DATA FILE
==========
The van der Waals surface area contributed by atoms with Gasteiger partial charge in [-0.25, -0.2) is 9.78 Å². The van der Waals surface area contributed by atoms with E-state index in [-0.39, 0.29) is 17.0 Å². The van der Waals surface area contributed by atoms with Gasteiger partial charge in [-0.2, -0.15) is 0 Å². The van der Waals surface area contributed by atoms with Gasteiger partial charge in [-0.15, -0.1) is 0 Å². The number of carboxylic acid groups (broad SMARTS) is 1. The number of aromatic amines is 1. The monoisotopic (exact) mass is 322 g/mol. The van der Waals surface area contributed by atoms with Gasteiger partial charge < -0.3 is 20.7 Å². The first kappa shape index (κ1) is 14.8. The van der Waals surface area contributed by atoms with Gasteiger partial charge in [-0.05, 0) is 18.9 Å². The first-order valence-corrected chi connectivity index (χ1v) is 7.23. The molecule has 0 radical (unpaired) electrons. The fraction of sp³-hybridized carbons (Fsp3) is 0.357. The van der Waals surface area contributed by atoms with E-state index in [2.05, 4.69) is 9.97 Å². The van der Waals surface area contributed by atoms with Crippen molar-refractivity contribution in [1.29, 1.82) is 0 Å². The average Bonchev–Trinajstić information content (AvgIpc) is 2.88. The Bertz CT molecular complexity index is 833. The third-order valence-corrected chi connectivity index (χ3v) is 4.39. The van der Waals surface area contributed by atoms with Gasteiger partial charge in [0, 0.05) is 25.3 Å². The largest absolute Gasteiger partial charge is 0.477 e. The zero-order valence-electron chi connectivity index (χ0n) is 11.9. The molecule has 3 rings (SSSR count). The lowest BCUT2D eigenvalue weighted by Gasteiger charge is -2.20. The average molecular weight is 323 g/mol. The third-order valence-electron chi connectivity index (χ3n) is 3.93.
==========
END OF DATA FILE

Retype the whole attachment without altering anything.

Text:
The van der Waals surface area contributed by atoms with Gasteiger partial charge in [-0.25, -0.2) is 9.78 Å². The van der Waals surface area contributed by atoms with E-state index in [-0.39, 0.29) is 17.0 Å². The van der Waals surface area contributed by atoms with Gasteiger partial charge in [-0.2, -0.15) is 0 Å². The van der Waals surface area contributed by atoms with Gasteiger partial charge in [-0.15, -0.1) is 0 Å². The number of carboxylic acid groups (broad SMARTS) is 1. The number of aromatic amines is 1. The monoisotopic (exact) mass is 322 g/mol. The van der Waals surface area contributed by atoms with Gasteiger partial charge < -0.3 is 20.7 Å². The first kappa shape index (κ1) is 14.8. The van der Waals surface area contributed by atoms with Gasteiger partial charge in [-0.05, 0) is 18.9 Å². The first-order valence-corrected chi connectivity index (χ1v) is 7.23. The molecule has 0 radical (unpaired) electrons. The fraction of sp³-hybridized carbons (Fsp3) is 0.357. The van der Waals surface area contributed by atoms with E-state index in [2.05, 4.69) is 9.97 Å². The van der Waals surface area contributed by atoms with Crippen molar-refractivity contribution in [1.29, 1.82) is 0 Å². The average Bonchev–Trinajstić information content (AvgIpc) is 2.88. The Bertz CT molecular complexity index is 833. The third-order valence-corrected chi connectivity index (χ3v) is 4.39. The van der Waals surface area contributed by atoms with Gasteiger partial charge in [0, 0.05) is 25.3 Å². The largest absolute Gasteiger partial charge is 0.477 e. The zero-order valence-electron chi connectivity index (χ0n) is 11.9. The molecule has 3 rings (SSSR count). The lowest BCUT2D eigenvalue weighted by Gasteiger charge is -2.20. The average molecular weight is 323 g/mol. The third-order valence-electron chi connectivity index (χ3n) is 3.93.